“Today’s action exposes Iran’s willingness to turn the machinery of the state, at its highest levels, against its own people to violently suppress their democratic aspirations,” said Office of Foreign Assets Control Director Adam Szubin. “As long as this denial of basic human rights continues, we will remain vigilant in our efforts to isolate those responsible from the international financial system.”
Today’s action was taken pursuant to Executive Order (E.O.) 13553, signed by President Obama in September 2010, targeting human rights abuses engaged in by officials of the Government of Iran and persons acting on behalf of the Government of Iran since the June 2009 election. As a result of today’s action, any property in the United States or in the possession or control of U.S. persons in which the designees have an interest is blocked, and U.S. persons are prohibited from engaging in transactions with them. The designees, and all members of the designated entities, are also subject to visa sanctions by the Department of State.
State Department Assistant Secretary for Democracy, Human Rights and Labor Michael Posner added, “By designating the IRGC, the Basij and the national police, we demonstrate that law enforcement agencies not only have a responsibility to enforce the law but also live up to universal human rights commitments and Iran’s own constitution.”
The Islamic Revolutionary Guard Corps
Formed by Iran’s Ayatollah Khomeini in the aftermath of the 1979 Islamic Revolution, the IRGC was responsible for guarding and preserving the frontiers of the country and safeguarding the nascent revolution. In recent years, however, the IRGC has increased its involvement with internal threats to the regime, suppressing political dissent since the contested June 2009 presidential election.
The IRGC is responsible for the serious human rights abuses that have occurred since the contested June 12, 2009, presidential election, including the violent crackdowns on protests and the mistreatment of political detainees held in a ward of Tehran’s Evin prison controlled by the IRGC.
The Treasury Department previously designated the IRGC pursuant to E.O. 13382 in October 2007, which targets proliferators of weapons of mass destruction (WMD) and their supporters.
The Basij Resistance Force
The Basij is a paramilitary force subordinate to the IRGC. As one of Iran’s primary guarantors of domestic security, the Basij has been heavily involved in the violent crackdowns and serious human rights abuses occurring in Iran since the June 2009 contested presidential election. The Basij have been implicated in attacks on university students, abuse of detainees, and violence against peaceful protesters.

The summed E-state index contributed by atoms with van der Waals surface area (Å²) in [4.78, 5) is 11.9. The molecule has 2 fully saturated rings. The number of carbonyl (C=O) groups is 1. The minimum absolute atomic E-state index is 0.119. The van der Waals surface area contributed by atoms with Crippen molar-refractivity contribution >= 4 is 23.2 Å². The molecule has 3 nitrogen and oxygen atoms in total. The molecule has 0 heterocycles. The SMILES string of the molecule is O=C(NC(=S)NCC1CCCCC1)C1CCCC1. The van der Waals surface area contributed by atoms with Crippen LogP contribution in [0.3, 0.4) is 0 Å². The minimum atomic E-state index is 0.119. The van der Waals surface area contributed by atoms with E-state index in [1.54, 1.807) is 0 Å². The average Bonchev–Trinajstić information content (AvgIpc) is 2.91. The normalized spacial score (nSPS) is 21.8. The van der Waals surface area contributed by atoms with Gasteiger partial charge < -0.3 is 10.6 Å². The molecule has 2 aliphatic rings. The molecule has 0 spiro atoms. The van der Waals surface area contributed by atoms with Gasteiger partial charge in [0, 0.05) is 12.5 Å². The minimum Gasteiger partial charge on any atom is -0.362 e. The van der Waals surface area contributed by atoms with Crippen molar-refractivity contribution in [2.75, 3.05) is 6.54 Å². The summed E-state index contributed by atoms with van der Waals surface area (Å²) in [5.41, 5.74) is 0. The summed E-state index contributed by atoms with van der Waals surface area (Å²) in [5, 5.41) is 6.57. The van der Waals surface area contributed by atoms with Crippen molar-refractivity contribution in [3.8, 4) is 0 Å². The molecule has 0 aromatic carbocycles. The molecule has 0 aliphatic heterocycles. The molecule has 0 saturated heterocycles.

The Basij is also being designated today for being controlled by the IRGC. The United States designated Basij Commander Mohammed Reza Naqdi pursuant to E.O. 13553 in February 2011.
The Law Enforcement Forces (LEF)
Commonly referred to as Iran’s national police, the LEF is one of the Government of Iran’s main security apparatuses for maintaining domestic stability and played a key role in the government crackdown on protesters in the aftermath of the June 2009 election. Under the command of Ismail Ahmadi Moghadam, also designated today, the LEF was involved in the attack on the Tehran University dormitories in Tehran during which more than 100 people were wounded and subsequently transferred to a detention area where they suffered physical abuse at the hands of the LEF.
The LEF operated the notorious Kahrizak detention center, which was the site of serious human rights abuses against prisoners detained in the post-election protests, including assault and battery, and the deprivation of basic needs such as medical care, ultimately resulting in the deaths of three detainees.
Entity: Islamic Revolutionary Guard Corps
AKA: Iranian Revolutionary Guard Corps
AKA: Islamic Revolutionary Corps
AKA: Pasdaran-e Enghelab-e Islami
AKA: Pasdaran-e Inqilab
AKA: Revolutionary Guard
AKA: Revolutionary Guards
AKA: Sepah Pasdaran
AKA: Sepah-e Pasdaran-e Enqelab-e Eslami
AKA: The Army of the Guardians of the Islamic Revolution
AKA: The Iranian Revolutionary Guards
Entity: Basij Resistance Force
AKA: Basij-e Melli
AKA: Mobilization of the Oppressed Organization
FKA: Sazman Basij Melli
AKA: Sazman-e Moghavemat-e Basij
FKA: Vahed-e Basij-e Mostazafeen
FKA: National Mobilization Organization
AKA: National Resistance Mobilization
AKA: Resistance Mobilization Force
Entity: Law Enforcement Forces of the Islamic Republic of Iran
AKA: Iranian Police
AKA: Iran’s Law Enforcement Forces
AKA: Niruyih Intizamiyeh Jumhuriyih Islamiyih Iran
Individual: Moghadam, Ismail Ahmadi
AKA: Ahmadi-Moghaddam, Esma’il
AKA: Ahmadi-Moqaddam, Esma’il
AKA: Moghaddam, Esameel Ahmadi
AKA: Moghaddam, Ismail Ahmadi
POB: Tehran, Iran